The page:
Tight-knit team retake regional title
Mana College is top of the volleyball tree again.
The premier men’s side has not been engraved on the College Sport trophy since they won consecutive titles from 2008 to 2010. This year, however, they have a tight-knit group of mostly year 13s who train very hard, the school’s sports co-ordinator Paxman Taurima says.
‘‘Most of these guys have been playing together since year 9, they play in the schools competition on Friday nights and against men the following day. They work for each other and are very, very good volleyballers.’’
At the ASB Sports Centre on March 1 and 2, Mana were made to work hard all the way to the final, against Taita College.
In their semifinal against Scots College they were taken to five sets. In the final they gave up the first set to Taita but prevailed 3-1.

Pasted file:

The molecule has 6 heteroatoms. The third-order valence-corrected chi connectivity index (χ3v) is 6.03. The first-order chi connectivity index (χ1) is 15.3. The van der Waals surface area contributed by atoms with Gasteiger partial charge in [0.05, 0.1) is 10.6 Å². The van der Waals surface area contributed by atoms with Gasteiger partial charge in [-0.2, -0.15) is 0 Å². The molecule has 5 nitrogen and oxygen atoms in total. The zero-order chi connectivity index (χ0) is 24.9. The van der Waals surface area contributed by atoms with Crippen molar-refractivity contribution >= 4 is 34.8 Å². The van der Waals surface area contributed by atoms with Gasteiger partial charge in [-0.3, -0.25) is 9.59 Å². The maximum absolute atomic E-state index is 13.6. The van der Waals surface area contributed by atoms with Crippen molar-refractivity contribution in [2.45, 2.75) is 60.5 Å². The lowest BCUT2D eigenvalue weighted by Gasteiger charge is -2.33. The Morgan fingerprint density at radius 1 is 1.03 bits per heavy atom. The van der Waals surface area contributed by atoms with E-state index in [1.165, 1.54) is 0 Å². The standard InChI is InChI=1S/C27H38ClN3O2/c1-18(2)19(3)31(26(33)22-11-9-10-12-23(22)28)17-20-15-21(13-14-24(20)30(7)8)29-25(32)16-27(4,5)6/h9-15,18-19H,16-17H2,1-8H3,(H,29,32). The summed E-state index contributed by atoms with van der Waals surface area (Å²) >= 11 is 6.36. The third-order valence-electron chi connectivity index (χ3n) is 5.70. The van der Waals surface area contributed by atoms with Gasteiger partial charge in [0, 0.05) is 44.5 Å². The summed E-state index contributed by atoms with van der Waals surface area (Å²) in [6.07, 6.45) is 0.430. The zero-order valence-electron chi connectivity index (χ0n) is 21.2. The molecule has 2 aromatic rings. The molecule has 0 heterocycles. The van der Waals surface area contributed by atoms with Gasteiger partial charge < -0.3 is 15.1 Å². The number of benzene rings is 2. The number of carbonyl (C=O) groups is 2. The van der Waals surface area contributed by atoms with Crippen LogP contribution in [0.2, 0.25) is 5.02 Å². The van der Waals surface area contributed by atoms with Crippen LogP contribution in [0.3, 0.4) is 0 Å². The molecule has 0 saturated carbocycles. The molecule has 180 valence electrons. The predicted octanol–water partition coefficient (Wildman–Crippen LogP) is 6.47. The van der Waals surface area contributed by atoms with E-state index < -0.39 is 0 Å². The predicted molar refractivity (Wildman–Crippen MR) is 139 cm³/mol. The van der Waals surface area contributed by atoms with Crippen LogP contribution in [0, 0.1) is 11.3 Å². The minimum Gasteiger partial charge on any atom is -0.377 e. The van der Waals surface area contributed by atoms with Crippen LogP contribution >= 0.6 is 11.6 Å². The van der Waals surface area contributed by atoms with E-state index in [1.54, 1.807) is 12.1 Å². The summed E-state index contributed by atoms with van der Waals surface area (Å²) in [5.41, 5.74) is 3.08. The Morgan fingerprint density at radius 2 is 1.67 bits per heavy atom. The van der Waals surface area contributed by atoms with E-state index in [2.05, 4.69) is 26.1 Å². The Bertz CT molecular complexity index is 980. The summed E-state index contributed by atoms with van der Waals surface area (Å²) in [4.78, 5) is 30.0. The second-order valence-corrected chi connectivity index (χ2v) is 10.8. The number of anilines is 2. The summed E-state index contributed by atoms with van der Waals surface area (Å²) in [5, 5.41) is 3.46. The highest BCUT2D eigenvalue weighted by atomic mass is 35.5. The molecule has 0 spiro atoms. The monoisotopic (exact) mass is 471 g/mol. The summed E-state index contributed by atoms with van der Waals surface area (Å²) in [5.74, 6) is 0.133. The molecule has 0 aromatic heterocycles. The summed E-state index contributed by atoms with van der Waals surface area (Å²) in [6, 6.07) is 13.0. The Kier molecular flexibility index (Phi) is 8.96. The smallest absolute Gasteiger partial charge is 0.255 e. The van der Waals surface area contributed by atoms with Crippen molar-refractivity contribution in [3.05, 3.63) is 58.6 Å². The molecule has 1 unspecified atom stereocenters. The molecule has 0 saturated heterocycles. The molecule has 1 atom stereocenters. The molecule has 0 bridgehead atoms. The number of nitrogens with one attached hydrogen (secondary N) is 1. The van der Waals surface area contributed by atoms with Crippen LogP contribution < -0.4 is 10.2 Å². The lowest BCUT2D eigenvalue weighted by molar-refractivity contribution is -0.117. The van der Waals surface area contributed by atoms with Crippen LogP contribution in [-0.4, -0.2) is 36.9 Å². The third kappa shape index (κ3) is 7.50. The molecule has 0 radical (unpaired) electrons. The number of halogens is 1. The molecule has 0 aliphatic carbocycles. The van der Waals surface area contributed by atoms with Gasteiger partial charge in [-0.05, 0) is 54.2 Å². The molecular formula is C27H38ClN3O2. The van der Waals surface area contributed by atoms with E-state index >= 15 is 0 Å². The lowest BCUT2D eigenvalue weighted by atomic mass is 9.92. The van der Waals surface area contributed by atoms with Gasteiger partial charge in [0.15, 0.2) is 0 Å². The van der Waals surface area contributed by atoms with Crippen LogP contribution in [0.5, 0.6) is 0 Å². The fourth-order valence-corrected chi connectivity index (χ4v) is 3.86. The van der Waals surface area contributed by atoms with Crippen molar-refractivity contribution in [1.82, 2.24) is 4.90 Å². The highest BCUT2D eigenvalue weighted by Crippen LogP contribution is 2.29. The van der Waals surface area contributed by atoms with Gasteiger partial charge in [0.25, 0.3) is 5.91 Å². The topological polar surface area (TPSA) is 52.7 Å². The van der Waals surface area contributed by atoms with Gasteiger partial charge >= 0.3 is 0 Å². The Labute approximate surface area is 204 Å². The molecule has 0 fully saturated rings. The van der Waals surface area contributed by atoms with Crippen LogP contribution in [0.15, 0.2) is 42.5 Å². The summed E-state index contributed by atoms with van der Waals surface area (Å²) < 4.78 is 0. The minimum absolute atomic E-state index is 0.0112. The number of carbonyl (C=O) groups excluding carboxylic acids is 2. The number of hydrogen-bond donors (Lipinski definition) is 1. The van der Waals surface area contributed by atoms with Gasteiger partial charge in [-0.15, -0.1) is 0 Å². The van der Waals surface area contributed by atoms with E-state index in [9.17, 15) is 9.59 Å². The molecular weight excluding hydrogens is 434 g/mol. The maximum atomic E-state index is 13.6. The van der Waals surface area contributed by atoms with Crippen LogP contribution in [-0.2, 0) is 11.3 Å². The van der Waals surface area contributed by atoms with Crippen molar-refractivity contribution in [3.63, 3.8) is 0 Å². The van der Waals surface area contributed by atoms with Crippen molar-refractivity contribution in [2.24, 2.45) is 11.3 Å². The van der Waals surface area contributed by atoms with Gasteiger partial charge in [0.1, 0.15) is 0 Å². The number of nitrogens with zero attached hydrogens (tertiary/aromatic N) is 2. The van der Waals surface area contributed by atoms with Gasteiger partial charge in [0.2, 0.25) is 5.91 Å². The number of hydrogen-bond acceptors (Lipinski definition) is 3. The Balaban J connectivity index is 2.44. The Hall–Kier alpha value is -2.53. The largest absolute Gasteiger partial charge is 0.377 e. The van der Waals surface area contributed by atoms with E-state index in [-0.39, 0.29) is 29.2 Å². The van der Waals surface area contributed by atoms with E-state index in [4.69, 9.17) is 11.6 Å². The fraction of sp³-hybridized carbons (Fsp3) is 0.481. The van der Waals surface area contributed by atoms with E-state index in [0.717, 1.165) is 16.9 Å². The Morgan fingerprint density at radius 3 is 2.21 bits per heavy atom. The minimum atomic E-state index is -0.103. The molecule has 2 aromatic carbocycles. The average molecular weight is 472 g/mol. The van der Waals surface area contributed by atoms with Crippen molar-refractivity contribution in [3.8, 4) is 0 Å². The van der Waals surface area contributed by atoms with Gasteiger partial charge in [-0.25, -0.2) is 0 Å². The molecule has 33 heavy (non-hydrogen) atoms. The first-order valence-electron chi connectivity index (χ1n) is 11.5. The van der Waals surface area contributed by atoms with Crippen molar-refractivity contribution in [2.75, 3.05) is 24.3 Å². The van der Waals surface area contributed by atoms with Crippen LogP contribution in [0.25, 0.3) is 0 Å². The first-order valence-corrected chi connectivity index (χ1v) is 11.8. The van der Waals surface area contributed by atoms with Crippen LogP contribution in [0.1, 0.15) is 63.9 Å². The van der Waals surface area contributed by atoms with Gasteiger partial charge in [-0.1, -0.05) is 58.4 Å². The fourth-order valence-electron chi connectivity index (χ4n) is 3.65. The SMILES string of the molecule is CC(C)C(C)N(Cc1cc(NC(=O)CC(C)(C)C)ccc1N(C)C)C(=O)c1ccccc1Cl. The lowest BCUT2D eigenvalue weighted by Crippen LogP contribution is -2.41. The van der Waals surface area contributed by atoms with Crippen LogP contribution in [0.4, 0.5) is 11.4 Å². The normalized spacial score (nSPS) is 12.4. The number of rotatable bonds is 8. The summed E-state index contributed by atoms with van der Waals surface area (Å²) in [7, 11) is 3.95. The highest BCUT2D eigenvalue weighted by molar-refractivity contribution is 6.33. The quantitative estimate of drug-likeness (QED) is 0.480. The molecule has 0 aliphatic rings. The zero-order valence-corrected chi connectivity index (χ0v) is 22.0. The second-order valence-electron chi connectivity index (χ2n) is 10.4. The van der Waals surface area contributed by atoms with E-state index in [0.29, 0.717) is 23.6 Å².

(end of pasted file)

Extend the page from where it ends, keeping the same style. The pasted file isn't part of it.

Captain and Mana head boy Tonga Paongo says his team were thrilled to be able to bring the trophy back to the school.
They had to do it tough, with only the bare minimum six players available for the tournament.
‘‘We were really happy, we had been knocked out in the semis the two years before. This team knows each other really well, there’s a real bond.’’
Paongo was named the tournament’s MVP, while team-mates Faafuata Fasavalu and Kalolo Fale also made the tournament team. Junior Iona from Porirua College also made the side.
Paongo made special mention of their coach Ponamu Risale and principal Mike Webster, a huge supporter of the team.
This weekend they will go to Palmerston North for the nationals, where schools from Auck- land and Bay of Plenty will be the ones to watch.
Taurima says 2014 could be a ‘‘transition year’’ for volleyball at Mana, but there are excellent young players coming through the ranks.
In the College Sport premier girls competition, Porirua College finished third, Mana College sixth and Bishop Viard 12th. Camilla Time Tautua, from Porirua, made the tournament team.
Dominant: Mana College have the best premier men’s volleyball side in the region, featuring, clockwise from top left, Faraimo Nofoaiga-Tusa, Amaron Edwards, Kerehoma Taiatini, Kalolo Fale, Hitro Robinson, Tonga Paongo and Faafuata Fasavalu.